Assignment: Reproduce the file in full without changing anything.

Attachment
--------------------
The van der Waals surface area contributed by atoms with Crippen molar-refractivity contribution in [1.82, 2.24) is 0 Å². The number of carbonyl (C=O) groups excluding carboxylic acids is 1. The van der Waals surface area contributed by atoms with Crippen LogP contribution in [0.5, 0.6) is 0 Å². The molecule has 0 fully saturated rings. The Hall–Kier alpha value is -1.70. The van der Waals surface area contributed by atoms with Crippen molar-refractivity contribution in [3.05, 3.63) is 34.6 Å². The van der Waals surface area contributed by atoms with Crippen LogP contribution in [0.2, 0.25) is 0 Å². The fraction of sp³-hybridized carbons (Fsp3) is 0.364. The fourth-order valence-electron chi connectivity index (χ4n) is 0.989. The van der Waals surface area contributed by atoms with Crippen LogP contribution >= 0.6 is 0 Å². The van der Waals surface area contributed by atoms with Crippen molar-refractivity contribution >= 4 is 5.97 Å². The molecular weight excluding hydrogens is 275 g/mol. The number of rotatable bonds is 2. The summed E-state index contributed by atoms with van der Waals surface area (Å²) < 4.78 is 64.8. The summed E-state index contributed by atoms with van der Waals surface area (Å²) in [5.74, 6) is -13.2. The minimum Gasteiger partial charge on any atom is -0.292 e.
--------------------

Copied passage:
The van der Waals surface area contributed by atoms with Crippen molar-refractivity contribution in [1.82, 2.24) is 0 Å². The number of carbonyl (C=O) groups excluding carboxylic acids is 1. The van der Waals surface area contributed by atoms with Crippen LogP contribution in [0.5, 0.6) is 0 Å². The molecule has 0 fully saturated rings. The Hall–Kier alpha value is -1.70. The van der Waals surface area contributed by atoms with Crippen molar-refractivity contribution in [3.05, 3.63) is 34.6 Å². The van der Waals surface area contributed by atoms with Crippen LogP contribution in [0.2, 0.25) is 0 Å². The fraction of sp³-hybridized carbons (Fsp3) is 0.364. The fourth-order valence-electron chi connectivity index (χ4n) is 0.989. The van der Waals surface area contributed by atoms with Crippen LogP contribution >= 0.6 is 0 Å². The van der Waals surface area contributed by atoms with Crippen molar-refractivity contribution >= 4 is 5.97 Å². The molecular weight excluding hydrogens is 275 g/mol. The number of rotatable bonds is 2. The summed E-state index contributed by atoms with van der Waals surface area (Å²) < 4.78 is 64.8. The summed E-state index contributed by atoms with van der Waals surface area (Å²) in [5.74, 6) is -13.2. The minimum Gasteiger partial charge on any atom is -0.292 e.